Monthly Archives: April 2013
Florida Associations Can be Jointly and Severally Liable for Past-Due Assessments After Lien Foreclosures
By Hans C. Wahl, Esquire
Florida’s Third District Court of Appeals has made it even harder for Florida’s associations to survive within this tough market environment. For decades, Florida law was interpreted as to always require the purchaser of a residential foreclosure to pay the past-due assessments owed to an association by the previous property owner. The Third District, however, has altered the interpretation of that law. In the case of Aventura Management, LLC v. Spiaggia, the Third DCA held that associations can now be considered jointly and severally liable for past-due assessments in certain situations. 105 So.3d 637 (Fla. 3d DCA 2013). Read Full Post
Isn’t tax season a wonderful time for creditors seeking to collect on a judgment? A time when all that money flowing from the federal government to debtors could go straight into your pocket. Or can it? Can you garnish the Internal Revenue Service (“IRS”) in order to take that refund check before the debtor gets a hold of it and the money disappears? Read Full Post
By: Hans C. Wahl, Esquire
Nothing in life is free, and that applies to living in a nice neighborhood as well. Whether it is a neighborhood of condominiums or single family homes, the cost of maintenance and upkeep often falls to those living within that community. And when an association is delegated the duty of maintaining the neighborhood, that association will charge its residents a periodic assessment, which is due usually monthly or quarterly. Such associations function best when all property owners contribute by making timely assessment payments.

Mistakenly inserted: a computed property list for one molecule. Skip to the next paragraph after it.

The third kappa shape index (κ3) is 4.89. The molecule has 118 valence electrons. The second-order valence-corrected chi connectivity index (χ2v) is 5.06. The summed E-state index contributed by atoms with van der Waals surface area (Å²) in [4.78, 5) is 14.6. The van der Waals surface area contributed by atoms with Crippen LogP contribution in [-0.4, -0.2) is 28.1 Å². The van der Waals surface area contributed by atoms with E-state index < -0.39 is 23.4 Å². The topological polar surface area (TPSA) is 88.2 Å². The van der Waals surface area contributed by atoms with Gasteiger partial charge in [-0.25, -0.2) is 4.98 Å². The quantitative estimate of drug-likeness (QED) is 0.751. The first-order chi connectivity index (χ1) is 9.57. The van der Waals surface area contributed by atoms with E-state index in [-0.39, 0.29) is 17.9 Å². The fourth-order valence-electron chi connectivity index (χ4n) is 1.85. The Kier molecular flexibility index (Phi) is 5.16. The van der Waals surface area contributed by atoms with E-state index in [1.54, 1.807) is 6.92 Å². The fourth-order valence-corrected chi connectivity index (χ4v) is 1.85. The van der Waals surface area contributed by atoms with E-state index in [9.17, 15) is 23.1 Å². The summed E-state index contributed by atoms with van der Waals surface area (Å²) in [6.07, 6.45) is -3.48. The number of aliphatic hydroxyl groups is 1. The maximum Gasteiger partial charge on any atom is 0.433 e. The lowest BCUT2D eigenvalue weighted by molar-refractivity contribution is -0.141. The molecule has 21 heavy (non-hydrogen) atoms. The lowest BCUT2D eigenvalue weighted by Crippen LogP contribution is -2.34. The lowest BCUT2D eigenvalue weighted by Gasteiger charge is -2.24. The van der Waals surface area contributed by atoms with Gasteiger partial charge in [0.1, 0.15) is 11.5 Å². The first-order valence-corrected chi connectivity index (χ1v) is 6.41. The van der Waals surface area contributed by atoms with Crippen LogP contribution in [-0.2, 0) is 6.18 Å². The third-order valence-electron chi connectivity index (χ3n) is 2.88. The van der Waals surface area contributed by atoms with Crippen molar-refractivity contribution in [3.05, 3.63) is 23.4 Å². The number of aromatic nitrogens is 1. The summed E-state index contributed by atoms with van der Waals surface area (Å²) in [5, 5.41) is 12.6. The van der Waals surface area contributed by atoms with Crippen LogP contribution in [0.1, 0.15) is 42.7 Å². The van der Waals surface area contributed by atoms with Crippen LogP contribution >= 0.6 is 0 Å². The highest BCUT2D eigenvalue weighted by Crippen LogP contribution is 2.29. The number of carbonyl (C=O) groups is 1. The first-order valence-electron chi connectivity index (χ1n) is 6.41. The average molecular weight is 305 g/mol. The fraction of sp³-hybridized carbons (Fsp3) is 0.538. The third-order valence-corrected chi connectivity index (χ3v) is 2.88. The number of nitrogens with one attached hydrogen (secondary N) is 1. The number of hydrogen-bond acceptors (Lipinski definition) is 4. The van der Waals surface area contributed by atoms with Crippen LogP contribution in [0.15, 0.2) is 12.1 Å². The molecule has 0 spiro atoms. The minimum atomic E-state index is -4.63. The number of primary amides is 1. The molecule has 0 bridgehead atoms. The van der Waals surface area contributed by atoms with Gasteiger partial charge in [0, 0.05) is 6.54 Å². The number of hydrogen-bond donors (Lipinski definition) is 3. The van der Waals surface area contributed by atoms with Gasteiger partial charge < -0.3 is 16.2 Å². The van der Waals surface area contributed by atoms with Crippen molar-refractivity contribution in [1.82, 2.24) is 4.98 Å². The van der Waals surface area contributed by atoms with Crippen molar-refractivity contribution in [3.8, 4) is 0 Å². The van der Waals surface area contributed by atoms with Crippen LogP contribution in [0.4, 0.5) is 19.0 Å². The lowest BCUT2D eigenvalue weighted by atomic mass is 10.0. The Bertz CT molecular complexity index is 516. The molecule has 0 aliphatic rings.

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By: Christopher M. Cobb, Esquire
Chapter 489, Florida Statutes, regulates the “construction industry” in Florida “in the interest of the public health, safety, and welfare.” § 489.101, Fla. Stat.. The statute addressing the enforceability of a construction contract with an unlicensed contractor provides in pertinent part:
“As a matter of public policy, contracts entered into on or after October 1, 1990, by an unlicensed contractor shall be unenforceable in law or in equity by the unlicensed contractor.” § 489.128(1), Fla. Stat.
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By: Austin B. Calhoun J.D. 2013
In Jacksonville, Florida, do you have the right to cut down trees on your own property at will? You might be surprised to learn the answer is “no.” Having recognized the vital role trees play in our ecosystem, Jacksonville, Florida has enacted tree removal laws to protect against the over-destruction of trees. In sum, these laws require a permit to remove “protected” trees, require mitigation for removed trees, and empower the city to enforce civil fines and criminal punishment for violation. Read Full Post
By: Kelly A. Karstaedt, Esq.
Once a judgment is entered, there are numerous methods that can be utilized to collect on the judgment, including garnishment and levying on real and personal property. But how do you know what is out there to levy against or garnish? The best method for locating assets is often times the simplest – just ask.
Rule 1.560, Florida Rules of Civil Procedure, allows for the use of a deposition as a proper discovery tool post judgment. Utilizing a deposition in aid of execution to ascertain the necessary information to garnish wages or levy on real property may seem simple. However, numerous considerations must be taken into account before making the decision to depose a judgment debtor. Below is a list of items to consider before, during and after taking a deposition in aid of execution.
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